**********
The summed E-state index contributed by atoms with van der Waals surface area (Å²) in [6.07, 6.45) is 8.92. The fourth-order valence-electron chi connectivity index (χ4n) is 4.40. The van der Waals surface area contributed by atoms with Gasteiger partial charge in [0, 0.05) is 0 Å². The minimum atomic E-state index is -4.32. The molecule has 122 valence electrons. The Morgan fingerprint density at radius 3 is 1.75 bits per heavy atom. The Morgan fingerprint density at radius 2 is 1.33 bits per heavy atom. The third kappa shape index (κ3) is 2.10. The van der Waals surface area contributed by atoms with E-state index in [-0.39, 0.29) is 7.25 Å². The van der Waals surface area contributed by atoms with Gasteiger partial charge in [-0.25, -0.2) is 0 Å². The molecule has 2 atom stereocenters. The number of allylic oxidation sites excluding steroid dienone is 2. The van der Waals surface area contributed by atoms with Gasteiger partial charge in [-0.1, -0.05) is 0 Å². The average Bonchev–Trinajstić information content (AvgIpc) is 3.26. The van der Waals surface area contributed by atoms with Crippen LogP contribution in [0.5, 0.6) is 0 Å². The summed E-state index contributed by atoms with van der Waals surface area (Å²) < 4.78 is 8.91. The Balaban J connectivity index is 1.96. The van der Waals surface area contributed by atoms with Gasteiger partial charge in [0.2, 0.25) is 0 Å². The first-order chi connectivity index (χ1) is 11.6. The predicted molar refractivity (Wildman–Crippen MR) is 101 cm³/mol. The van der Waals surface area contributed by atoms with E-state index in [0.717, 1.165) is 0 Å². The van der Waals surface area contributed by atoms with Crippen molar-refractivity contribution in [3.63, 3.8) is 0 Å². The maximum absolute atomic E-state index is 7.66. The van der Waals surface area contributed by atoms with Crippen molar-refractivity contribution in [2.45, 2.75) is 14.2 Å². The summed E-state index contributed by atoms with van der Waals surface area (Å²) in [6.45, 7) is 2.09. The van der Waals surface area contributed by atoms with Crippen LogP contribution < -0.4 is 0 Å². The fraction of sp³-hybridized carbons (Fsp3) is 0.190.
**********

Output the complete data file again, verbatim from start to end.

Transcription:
The summed E-state index contributed by atoms with van der Waals surface area (Å²) in [6.07, 6.45) is 8.92. The fourth-order valence-electron chi connectivity index (χ4n) is 4.40. The van der Waals surface area contributed by atoms with Gasteiger partial charge in [0, 0.05) is 0 Å². The minimum atomic E-state index is -4.32. The molecule has 122 valence electrons. The Morgan fingerprint density at radius 3 is 1.75 bits per heavy atom. The Morgan fingerprint density at radius 2 is 1.33 bits per heavy atom. The third kappa shape index (κ3) is 2.10. The van der Waals surface area contributed by atoms with E-state index in [-0.39, 0.29) is 7.25 Å². The van der Waals surface area contributed by atoms with Gasteiger partial charge in [-0.25, -0.2) is 0 Å². The molecule has 2 atom stereocenters. The number of allylic oxidation sites excluding steroid dienone is 2. The van der Waals surface area contributed by atoms with Gasteiger partial charge in [-0.1, -0.05) is 0 Å². The average Bonchev–Trinajstić information content (AvgIpc) is 3.26. The van der Waals surface area contributed by atoms with Crippen LogP contribution in [0.5, 0.6) is 0 Å². The summed E-state index contributed by atoms with van der Waals surface area (Å²) < 4.78 is 8.91. The Balaban J connectivity index is 1.96. The van der Waals surface area contributed by atoms with Gasteiger partial charge in [0.2, 0.25) is 0 Å². The first-order chi connectivity index (χ1) is 11.6. The predicted molar refractivity (Wildman–Crippen MR) is 101 cm³/mol. The van der Waals surface area contributed by atoms with E-state index in [0.717, 1.165) is 0 Å². The van der Waals surface area contributed by atoms with Crippen molar-refractivity contribution in [3.63, 3.8) is 0 Å². The maximum absolute atomic E-state index is 7.66. The van der Waals surface area contributed by atoms with Crippen molar-refractivity contribution in [2.45, 2.75) is 14.2 Å². The summed E-state index contributed by atoms with van der Waals surface area (Å²) in [6.45, 7) is 2.09. The van der Waals surface area contributed by atoms with Crippen LogP contribution < -0.4 is 0 Å². The fraction of sp³-hybridized carbons (Fsp3) is 0.190.